Saturday, March 01, 2008

Live music - at last.... schleppend

Two concerts in one day in the Kemal Atatuerk Cultural complex in Taksim, Istanbul.

This morning, an offering of Beethoven by the Istanbul Municipal Orchestra, a pianist who shall rename nameless, and a conductor called Jurjen Hempel (Juergen Hempel). Oh dear. Oh dear oh dear.

The moment the pianist stepped on the stage, my heart sank. It was the schleppender way she went over to the piano. Beethoven 4 is a hard one what with the pianist having to start all alone. But it gives her to set the tempo. Right. Schleppend. The orchestra started more or less together. The fiddles were playing sotto voce whether the pianist was playing or not. The winds were sometimes inaudible (there are some fine wind lines), and occasionally rough (the horns). Emoting there was none - most of the emoting took place on my eyebrows along the lines of 'what happened there'? It was a far from inspired performance.

However, the hall was full, and she seemed to have her claque; so we got two encores. The first was something romantic, I thought, until - wait a moment - isn't that Bach? Sounds like a bit of a Bach partita or something, like a gigue/bourree/gigue kind of arrangement (I'm not so good on the piano partitas). But every single chord was arpeggiated (do you call it that, when the notes are played like on a harp -teedleleedlelee, rather than on a piano - bang). Dreadful. Off she went, and then launched into a Hungarian Dance. I am sure Jessica's book of the same name will be light years above the quality of this little effort. Not sure whose Hungarian dance it was, a Brahms transcribed by Liszt, and in this case transcribed by someone else for people like me who cannot play all the notes? I could not believe this would be played in a public concert, like this. Notes fell out all over the place; if she played 85% of the notes she did well. She did give it energy, though.

The second half of this concert was a symphony. Without a programme I was confused; I thought it was going to be all Beethoven, but this was so classical - could it be Haydn? Turned out to be Beethoven 1; practice makes perfect, eh, Mr Beethoven. The orchestra and conductor finally got themselves together well in the final movement. In other movements it sometimes seemed as if the first fiddle leader was the only fiddler who was playing - you could hear him very clearly.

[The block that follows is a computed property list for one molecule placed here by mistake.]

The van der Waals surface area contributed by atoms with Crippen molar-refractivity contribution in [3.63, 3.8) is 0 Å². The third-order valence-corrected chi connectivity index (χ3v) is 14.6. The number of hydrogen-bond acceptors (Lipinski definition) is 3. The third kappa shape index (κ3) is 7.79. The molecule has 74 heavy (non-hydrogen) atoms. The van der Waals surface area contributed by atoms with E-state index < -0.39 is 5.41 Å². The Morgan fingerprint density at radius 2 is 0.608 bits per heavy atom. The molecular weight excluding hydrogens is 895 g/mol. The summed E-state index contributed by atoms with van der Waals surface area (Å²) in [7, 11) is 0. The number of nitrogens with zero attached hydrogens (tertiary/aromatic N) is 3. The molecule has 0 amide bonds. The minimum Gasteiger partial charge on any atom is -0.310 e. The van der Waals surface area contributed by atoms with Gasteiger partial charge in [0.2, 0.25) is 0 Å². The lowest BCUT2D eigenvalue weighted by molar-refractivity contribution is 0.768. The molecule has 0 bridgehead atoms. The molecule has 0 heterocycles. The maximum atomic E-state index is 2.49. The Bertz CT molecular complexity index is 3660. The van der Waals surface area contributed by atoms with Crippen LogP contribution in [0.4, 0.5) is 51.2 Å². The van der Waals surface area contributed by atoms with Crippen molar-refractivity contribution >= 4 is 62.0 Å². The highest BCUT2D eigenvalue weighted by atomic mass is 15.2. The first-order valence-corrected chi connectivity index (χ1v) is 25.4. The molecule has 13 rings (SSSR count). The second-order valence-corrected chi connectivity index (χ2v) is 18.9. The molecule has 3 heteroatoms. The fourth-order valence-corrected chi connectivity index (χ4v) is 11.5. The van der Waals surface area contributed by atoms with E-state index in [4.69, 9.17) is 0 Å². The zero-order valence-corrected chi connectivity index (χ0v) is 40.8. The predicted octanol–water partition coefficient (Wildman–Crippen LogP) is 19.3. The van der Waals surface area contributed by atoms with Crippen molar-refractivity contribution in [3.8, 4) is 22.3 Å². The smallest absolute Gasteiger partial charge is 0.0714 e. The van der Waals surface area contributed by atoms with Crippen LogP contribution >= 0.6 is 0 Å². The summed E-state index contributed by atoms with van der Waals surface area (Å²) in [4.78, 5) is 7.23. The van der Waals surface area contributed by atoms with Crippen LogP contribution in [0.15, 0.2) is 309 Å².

In the afternoon, the opera orchestra and chorus put on a concert performance of Carmina Burana, in the same venue. What a difference! It was a huge band (to be fair, Beethoven does not always need a huge band), huge choir (with one or two unfortunate soprano warblers), big percussion section (necessarily), led by a conductor, seemingly an ageing rocker, whose hair had slipped down to around his neck, through from that he had produced an impressive curly ponytail. This orchestra played so well - the concert master (mistress) lead her heart out, the brass section was the best I have heard for a long time, and the others did well, too. Orff does ask something of his soloists, though, no? Particularly in terms of range of voice - one of the guys, who had only one solo, was fairly seriously challenged by the highness of his part. But overall it was a vastly better performance than this morning's effort.

In passing I wondered what else Orff had written? I know his operas 'Die Kluge' and 'Der Mond', both of which are on my Ipod, and of course the 'Schulwerk', an educational system involving many xylophones etc - I was involved in that as a child. From Alex Ross' book 'The rest is noise' I seem to remember that he was not a total Nazi as I had always assumed seeing he stayed in Germany during the war. But symphonies, string quartets - did he write any?


Henry Holland said...

I seem to remember that he was not a total Nazi as I had always assumed seeing he stayed in Germany during the war

On a blog filled with them, what a colossally stupid statement. Karl Amadeus Hartmann stayed, he wasn't a Nazi. Walter Braunfels stayed, he wasn't a Nazi. In fact, *GASP*, there were a good number of people in Germany who weren't party members, but for complex couldn't/wouldn't leave.

You Scots should stick to running empires.